Management strategies for the acute treatment of atrial fibrillation (AF) include: (1) the use of intravenous drugs for rate control, (2) drug termination, or (3) direct current (DC) cardioversion. Delays in cardioversion can promote atrial remodeling and add thromboembolic risk. Rate control awaiting spontaneous or pharmacologic conversion may be a cost-effective strategy in patients presenting with recent onset of symptoms. Early DC cardioversion can be cost-effective and minimize antiembolic therapy issues in the acute setting. In patients presenting with AF of unknown or >48 hours' duration, rate control and therapeutic warfarin for 3-4 weeks followed by medical or DC cardioversion is standard practice. However, delays in conversion promote atrial remodeling that makes restoration of sinus rhythm more difficult and increases the likelihood of postcardioversion AF recurrence. Transesophageal echocardiography can identify patients at low risk for a cardioversion-related embolic event and allows cardioversion to be performed earlier, thereby minimizing atrial remodeling.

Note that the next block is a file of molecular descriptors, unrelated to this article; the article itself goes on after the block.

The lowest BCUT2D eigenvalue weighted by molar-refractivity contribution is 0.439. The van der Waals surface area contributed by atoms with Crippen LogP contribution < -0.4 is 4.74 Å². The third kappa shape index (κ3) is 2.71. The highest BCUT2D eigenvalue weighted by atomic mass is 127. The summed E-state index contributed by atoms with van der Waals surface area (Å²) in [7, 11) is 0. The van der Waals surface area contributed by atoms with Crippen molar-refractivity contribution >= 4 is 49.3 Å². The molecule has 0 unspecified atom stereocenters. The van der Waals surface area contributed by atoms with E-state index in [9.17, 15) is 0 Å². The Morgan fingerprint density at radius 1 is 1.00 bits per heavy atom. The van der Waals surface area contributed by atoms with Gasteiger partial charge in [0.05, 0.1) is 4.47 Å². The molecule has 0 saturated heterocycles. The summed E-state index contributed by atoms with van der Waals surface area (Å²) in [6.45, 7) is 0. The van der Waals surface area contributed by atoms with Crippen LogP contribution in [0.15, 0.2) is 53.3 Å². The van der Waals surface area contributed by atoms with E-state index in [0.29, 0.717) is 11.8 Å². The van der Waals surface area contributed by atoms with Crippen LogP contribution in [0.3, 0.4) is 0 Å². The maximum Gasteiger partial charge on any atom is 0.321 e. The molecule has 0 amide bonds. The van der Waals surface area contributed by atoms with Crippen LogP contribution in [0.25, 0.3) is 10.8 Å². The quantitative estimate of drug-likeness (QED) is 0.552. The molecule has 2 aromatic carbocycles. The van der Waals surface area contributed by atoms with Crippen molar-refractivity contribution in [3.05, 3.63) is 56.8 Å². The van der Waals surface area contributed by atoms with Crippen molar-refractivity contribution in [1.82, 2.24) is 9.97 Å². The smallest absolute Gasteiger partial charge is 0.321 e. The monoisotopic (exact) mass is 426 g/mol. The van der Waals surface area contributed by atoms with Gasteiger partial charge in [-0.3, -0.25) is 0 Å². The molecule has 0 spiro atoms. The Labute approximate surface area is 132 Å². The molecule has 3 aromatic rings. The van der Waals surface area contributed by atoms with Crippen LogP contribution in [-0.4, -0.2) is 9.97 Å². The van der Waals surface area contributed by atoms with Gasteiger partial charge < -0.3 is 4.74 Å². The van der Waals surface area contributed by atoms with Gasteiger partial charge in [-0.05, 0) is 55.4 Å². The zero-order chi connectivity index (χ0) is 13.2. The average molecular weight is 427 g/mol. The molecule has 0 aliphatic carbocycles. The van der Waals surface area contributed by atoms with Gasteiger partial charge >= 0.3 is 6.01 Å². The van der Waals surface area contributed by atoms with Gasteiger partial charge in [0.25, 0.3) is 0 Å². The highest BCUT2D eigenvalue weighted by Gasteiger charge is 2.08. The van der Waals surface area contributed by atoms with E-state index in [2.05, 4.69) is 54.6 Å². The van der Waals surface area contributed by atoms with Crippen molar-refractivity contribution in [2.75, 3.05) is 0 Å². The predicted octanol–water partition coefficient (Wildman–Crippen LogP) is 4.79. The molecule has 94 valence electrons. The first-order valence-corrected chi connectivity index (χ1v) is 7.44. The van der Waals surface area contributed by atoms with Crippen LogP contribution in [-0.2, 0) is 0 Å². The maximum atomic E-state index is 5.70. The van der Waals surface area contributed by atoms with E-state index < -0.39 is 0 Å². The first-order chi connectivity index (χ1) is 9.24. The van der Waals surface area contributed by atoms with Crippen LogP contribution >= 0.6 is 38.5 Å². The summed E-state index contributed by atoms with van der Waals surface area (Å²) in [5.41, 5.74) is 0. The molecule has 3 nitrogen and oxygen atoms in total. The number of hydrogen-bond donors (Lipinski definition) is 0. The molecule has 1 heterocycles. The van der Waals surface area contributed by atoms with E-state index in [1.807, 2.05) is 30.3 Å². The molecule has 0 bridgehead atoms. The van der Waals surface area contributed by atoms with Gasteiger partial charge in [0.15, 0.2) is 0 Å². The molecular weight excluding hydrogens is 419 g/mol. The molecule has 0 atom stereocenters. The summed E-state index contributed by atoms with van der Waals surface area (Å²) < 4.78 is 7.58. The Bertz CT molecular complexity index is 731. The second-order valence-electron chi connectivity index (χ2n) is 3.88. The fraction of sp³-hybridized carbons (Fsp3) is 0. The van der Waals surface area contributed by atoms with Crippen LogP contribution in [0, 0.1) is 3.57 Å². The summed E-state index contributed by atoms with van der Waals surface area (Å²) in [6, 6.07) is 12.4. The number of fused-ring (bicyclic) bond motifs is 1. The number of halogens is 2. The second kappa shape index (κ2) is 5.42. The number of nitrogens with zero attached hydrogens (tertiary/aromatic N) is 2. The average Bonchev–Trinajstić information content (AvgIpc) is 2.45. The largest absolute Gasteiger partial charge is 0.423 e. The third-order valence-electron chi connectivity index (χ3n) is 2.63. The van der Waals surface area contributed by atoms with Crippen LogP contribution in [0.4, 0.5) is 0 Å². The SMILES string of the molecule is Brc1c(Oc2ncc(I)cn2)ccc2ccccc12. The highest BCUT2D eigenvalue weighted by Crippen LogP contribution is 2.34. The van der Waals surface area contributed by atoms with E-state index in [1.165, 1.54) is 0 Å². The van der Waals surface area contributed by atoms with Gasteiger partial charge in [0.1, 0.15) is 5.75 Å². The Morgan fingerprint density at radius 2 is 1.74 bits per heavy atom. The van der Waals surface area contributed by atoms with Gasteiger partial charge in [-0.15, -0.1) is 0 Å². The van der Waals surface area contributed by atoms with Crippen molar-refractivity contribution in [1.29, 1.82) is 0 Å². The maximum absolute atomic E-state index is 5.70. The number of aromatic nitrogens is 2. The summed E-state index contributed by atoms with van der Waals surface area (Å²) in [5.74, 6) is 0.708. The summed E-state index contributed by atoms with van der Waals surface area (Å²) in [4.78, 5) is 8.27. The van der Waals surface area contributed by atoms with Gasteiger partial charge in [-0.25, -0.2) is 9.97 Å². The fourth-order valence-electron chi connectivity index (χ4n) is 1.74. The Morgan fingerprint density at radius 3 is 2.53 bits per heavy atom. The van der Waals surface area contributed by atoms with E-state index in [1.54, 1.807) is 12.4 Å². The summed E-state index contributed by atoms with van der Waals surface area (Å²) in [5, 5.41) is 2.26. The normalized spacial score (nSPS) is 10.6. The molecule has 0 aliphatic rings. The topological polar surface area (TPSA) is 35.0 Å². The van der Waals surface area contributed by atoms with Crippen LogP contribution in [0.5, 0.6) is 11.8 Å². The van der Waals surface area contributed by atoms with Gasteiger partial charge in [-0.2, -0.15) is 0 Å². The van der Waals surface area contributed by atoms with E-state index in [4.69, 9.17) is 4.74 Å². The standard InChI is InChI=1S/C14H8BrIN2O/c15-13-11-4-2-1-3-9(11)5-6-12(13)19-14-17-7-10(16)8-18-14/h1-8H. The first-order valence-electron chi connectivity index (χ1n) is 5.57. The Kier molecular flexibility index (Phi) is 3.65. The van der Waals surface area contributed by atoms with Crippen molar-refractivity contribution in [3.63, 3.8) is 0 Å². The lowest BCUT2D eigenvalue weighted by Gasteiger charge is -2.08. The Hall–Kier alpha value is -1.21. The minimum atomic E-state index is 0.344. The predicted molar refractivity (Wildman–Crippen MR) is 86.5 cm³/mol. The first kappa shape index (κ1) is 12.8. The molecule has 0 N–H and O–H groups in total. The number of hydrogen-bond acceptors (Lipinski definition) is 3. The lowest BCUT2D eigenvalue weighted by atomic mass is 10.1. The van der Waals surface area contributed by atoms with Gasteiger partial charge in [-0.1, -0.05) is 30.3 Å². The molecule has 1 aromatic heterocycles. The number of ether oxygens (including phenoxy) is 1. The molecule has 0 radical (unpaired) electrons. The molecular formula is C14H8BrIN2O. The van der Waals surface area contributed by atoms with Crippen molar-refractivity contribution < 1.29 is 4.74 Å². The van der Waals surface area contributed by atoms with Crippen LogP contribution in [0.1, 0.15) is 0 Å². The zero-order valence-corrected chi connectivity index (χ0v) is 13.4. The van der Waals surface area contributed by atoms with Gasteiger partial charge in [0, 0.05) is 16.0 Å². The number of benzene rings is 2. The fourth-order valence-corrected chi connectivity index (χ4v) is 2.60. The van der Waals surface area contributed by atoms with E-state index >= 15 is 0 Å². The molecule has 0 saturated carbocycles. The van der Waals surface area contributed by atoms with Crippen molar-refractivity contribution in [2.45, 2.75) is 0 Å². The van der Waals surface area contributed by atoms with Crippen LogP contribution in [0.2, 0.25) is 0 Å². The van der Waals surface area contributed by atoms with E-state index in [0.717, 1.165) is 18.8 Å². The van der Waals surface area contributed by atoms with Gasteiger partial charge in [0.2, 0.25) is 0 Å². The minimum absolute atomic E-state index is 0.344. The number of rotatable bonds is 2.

All Science Journal Classification (ASJC) codes
- Cardiology and Cardiovascular Medicine